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  • Methodology
  • Open Access

Improving saliva shotgun metagenomics by chemical host DNA depletion

  • Clarisse A. Marotz1,
  • Jon G. Sanders1,
  • Cristal Zuniga1,
  • Livia S. Zaramela1,
  • Rob Knight1, 2, 3 and
  • Karsten Zengler1, 2Email author
Microbiome20186:42

https://doi.org/10.1186/s40168-018-0426-3

Received: 15 December 2017

Accepted: 19 February 2018

Published: 27 February 2018

Abstract

Background

Shotgun sequencing of microbial communities provides in-depth knowledge of the microbiome by cataloging bacterial, fungal, and viral gene content within a sample, providing an advantage over amplicon sequencing approaches that assess taxonomy but not function and are taxonomically limited. However, mammalian DNA can dominate host-derived samples, obscuring changes in microbial populations because few DNA sequence reads are from the microbial component. We developed and optimized a novel method for enriching microbial DNA from human oral samples and compared its efficiency and potential taxonomic bias with commercially available kits.

Results

Three commercially available host depletion kits were directly compared with size filtration and a novel method involving osmotic lysis and treatment with propidium monoazide (lyPMA) in human saliva samples. We evaluated the percentage of shotgun metagenomic sequencing reads aligning to the human genome, and taxonomic biases of those not aligning, compared to untreated samples. lyPMA was the most efficient method of removing host-derived sequencing reads compared to untreated sample (8.53 ± 0.10% versus 89.29 ± 0.03%). Furthermore, lyPMA-treated samples exhibit the lowest taxonomic bias compared to untreated samples.

Conclusion

Osmotic lysis followed by PMA treatment is a cost-effective, rapid, and robust method for enriching microbial sequence data in shotgun metagenomics from fresh and frozen saliva samples and may be extensible to other host-derived sample types.

Keywords

MicrobiomeHost depletionMicrobial enrichmentPropidium monoazideShotgun sequencingSaliva

Background

In the past decade, sequencing costs have plummeted, and 16S rRNA gene amplicon sequencing has become a nearly ubiquitous tool used to characterize bacterial populations from a wide range of environments and host systems [1, 2]. This technique has revealed that bacteria inhabit a far greater range of human body sites than previously believed, including many long presumed to be sterile (e.g., urine [3], breast milk [4], blood [5], and atherosclerotic plaque [6]). However, 16S rRNA gene amplicon sequencing has several limitations.

Taxonomic resolution is intrinsically limited in amplicon analysis and can fail to distinguish species and strains with distinct biological functions. Primer choice can affect the representation of particular clades of bacteria [7]. Eukaryotic microbes are not captured by 16S rRNA gene amplicon sequencing and require 18S rRNA gene, internal transcribed spacer, or mitochondrial sequencing approaches; viruses are not detected by any of these methods and require custom clade-specific primers.

Shotgun metagenomic sequencing overcomes these hurdles because it analyzes total DNA extracted from a sample and does not depend on target-specific primers. For the analysis of host-derived samples, this advantage of shotgun sequencing is also its vulnerability. Because the human genome is roughly one thousand times larger than an average bacterial genome (~ 3 × 109 versus ~ 3 × 106 bp), host DNA can quickly drown out microbial reads in samples containing even a relatively small number of human cells. The proportion of human cells to microbial cells varies widely by sampling site, and consequently, the percentage of shotgun sequencing reads aligning to the human genome varies widely by sampling site. For example, fecal samples from healthy controls typically yield < 10% human genome-aligned reads, but human saliva, nasal cavity, skin, and vaginal samples routinely contain > 90% (Fig. 1). Therefore, identifying a method to reproducibly deplete host reads for shotgun sequencing is crucial for almost all host-derived microbiome studies.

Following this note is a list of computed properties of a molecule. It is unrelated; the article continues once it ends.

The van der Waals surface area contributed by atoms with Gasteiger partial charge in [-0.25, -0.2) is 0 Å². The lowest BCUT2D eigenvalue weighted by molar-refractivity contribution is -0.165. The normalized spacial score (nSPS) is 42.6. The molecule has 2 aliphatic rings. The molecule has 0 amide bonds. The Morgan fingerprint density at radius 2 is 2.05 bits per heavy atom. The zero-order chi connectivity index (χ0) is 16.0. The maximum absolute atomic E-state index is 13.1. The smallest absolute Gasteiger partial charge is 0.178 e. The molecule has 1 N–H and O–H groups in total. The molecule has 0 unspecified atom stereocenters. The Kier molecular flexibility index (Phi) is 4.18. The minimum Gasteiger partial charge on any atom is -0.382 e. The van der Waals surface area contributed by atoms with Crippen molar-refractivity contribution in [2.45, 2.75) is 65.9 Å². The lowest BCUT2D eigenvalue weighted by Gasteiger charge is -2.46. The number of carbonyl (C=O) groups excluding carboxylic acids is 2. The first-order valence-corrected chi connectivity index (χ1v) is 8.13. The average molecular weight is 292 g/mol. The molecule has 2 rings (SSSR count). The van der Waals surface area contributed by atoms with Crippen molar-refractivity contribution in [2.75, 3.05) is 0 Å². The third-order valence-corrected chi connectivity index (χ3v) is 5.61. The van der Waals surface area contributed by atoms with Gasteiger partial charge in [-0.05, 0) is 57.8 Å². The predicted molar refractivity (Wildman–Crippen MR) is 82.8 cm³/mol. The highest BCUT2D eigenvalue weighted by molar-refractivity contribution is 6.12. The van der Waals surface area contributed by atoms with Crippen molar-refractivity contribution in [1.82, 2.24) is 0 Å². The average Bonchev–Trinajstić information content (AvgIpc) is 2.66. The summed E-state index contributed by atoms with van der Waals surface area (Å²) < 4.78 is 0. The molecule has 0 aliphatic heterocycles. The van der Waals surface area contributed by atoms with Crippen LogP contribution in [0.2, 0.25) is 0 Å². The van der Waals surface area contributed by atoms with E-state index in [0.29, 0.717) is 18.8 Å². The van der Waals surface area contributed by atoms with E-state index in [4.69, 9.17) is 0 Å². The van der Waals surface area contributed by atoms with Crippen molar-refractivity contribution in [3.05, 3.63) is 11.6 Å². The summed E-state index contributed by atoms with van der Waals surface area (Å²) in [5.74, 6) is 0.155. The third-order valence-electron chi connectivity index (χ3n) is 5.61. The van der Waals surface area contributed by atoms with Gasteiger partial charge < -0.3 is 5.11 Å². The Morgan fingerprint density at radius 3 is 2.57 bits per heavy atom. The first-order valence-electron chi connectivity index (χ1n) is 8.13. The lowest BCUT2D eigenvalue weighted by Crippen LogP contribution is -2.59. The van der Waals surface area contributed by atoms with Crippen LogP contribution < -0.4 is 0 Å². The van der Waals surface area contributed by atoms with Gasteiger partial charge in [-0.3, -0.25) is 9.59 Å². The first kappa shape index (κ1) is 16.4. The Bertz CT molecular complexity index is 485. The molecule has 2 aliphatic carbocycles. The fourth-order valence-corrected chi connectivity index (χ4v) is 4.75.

Figure 1
Fig. 1

Percent of shotgun metagenome sequencing reads aligning to human genome varies by sample type. Data from the Human Microbiome Project (HMP; black) of healthy individuals demonstrates the percentage of human reads by sample type. Saliva data (blue) was collected from healthy individuals in this study. Stool n = 249, skin n = 29, vaginal n = 103, nasal cavity n = 112, inner cheek n = 175, tongue n = 208, gums n = 189, and saliva n = 24 (this study)

Current approaches to deplete host reads can be divided into two major groups: those that act prior to DNA extraction (pre-extraction) and those that act on DNA after extraction (post-extraction). Pre-extraction approaches generally follow a two-step procedure. The first step is to selectively lyse mammalian cells, which is easy because the mammalian cell membrane is more fragile than most microbial membranes/cell walls. The second step removes exposed DNA enzymatically, leaving only the intact microbial cells for downstream analysis. These kits have improved microbial sequencing yield in a variety of sample types, including bronchoalveolar lavage fluid [8], blood [9], and sonicate fluid from prosthetic joint infections [10]. However, the multiple wash steps required limit the potential of low biomass samples to be successfully treated [11]. Furthermore, loss of bacterial DNA and a potential bias toward Gram-positive taxa has been reported [12].